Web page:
Spatializing Social Networks: Quantification Gone Too Far?

In their 2010 article, Radil, Flint and Tita attempt to combine spatial analysis techniques with a social networks approach to tease out spatial patterns in gang activity across Hollenbeck, CA. While successful in presenting a three-tiered distribution of gang activity with interesting spatial phenomena, including the effect of ‘relational betweenness’ on violent crime (p.321) and elements of ‘north-south’ (317) and ‘core-periphery’ (p.320) territoriality, the authors highlight the potential of the technique to be used ‘in concert with other ways of knowing’ (p. 322) and suggest that the static nature of their study is an important limitation considering the ‘dynamism’ (p.321) of gang activity across space and time.

While I do appreciate the author’s efforts to quantify a traditionally qualitative area of Geography, their detachment from the subject of study leaves me very uneasy. Gang violence affects the day-to-day experience of hundreds of thousands of Angelenos, and to ‘focus on methodology’ (p.322) and engage so little with its repercussions leaves the door wide open for criticism from a cultural geography standpoint.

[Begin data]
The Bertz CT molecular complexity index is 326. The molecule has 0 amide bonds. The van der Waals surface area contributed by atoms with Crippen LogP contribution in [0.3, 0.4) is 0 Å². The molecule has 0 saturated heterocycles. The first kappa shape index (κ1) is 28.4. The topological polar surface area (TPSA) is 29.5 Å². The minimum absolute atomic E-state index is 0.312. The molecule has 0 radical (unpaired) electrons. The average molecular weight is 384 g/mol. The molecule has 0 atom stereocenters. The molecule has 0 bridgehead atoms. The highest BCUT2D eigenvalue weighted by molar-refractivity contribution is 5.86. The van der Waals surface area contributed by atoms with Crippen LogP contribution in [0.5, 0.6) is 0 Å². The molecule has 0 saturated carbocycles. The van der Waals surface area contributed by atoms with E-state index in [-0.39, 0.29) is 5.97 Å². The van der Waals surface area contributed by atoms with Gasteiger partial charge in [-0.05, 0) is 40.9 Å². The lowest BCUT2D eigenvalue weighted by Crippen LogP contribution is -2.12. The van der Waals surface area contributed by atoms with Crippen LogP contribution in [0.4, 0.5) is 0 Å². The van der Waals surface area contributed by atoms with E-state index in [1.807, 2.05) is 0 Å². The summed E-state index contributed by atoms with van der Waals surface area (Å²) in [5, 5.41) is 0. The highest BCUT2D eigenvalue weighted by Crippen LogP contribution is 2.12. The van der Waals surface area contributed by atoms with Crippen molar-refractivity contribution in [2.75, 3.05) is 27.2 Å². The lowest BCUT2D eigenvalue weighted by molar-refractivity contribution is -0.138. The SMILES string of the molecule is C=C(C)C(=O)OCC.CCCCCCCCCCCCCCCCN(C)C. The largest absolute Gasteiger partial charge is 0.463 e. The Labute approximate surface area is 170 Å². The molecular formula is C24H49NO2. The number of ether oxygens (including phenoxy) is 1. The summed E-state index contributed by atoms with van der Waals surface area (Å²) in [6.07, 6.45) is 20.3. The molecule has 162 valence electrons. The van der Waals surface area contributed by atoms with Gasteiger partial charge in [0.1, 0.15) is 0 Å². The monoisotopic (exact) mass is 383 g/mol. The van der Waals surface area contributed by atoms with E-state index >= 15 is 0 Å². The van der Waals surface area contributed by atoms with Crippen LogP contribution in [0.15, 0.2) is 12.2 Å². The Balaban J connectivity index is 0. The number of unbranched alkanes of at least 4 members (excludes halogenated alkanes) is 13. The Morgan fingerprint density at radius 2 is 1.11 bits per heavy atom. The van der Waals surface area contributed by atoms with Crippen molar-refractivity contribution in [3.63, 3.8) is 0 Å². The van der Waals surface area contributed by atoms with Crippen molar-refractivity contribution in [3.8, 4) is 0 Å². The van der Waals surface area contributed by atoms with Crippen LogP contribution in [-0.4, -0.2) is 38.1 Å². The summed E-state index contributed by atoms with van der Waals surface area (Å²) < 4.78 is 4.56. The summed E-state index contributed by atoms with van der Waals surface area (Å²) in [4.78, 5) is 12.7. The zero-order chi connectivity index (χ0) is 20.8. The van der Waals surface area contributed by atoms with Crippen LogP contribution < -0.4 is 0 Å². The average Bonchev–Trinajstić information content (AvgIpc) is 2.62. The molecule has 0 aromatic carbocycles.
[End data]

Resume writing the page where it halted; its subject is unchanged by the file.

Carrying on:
Could these patterns had been identified through a qualitative approach? How do testimonials acquired ‘in the field’ stack up to the matrices, network diagrams and spatial analyses in this paper? As discussed in class, quantification (quite like the term ‘science’ as a qualifier for the ‘S’ in GIS) has traditionally been associated with a higher level of recognition and funding in academia. While there are undoubtedly benefits to this, the value of the study assigned this week is limited so long as we agree that it uncovers little new information and only bolsters (or at least claims to bolster) the legitimacy of known patterns and distributions.

The First Law of Geography was derived from a similarly complex attempt to model urban sprawl; a simple message with enormous repercussions drawn from a paper riddled with number crunching and model making (see Tobler, 1970). The degree to which we can use quantitative methods for inductive reasoning in social geography is, in my opinion, an interesting debate that I would love to expand on in class. Let’s remember that Los Angeles is more than a collection of statistics…


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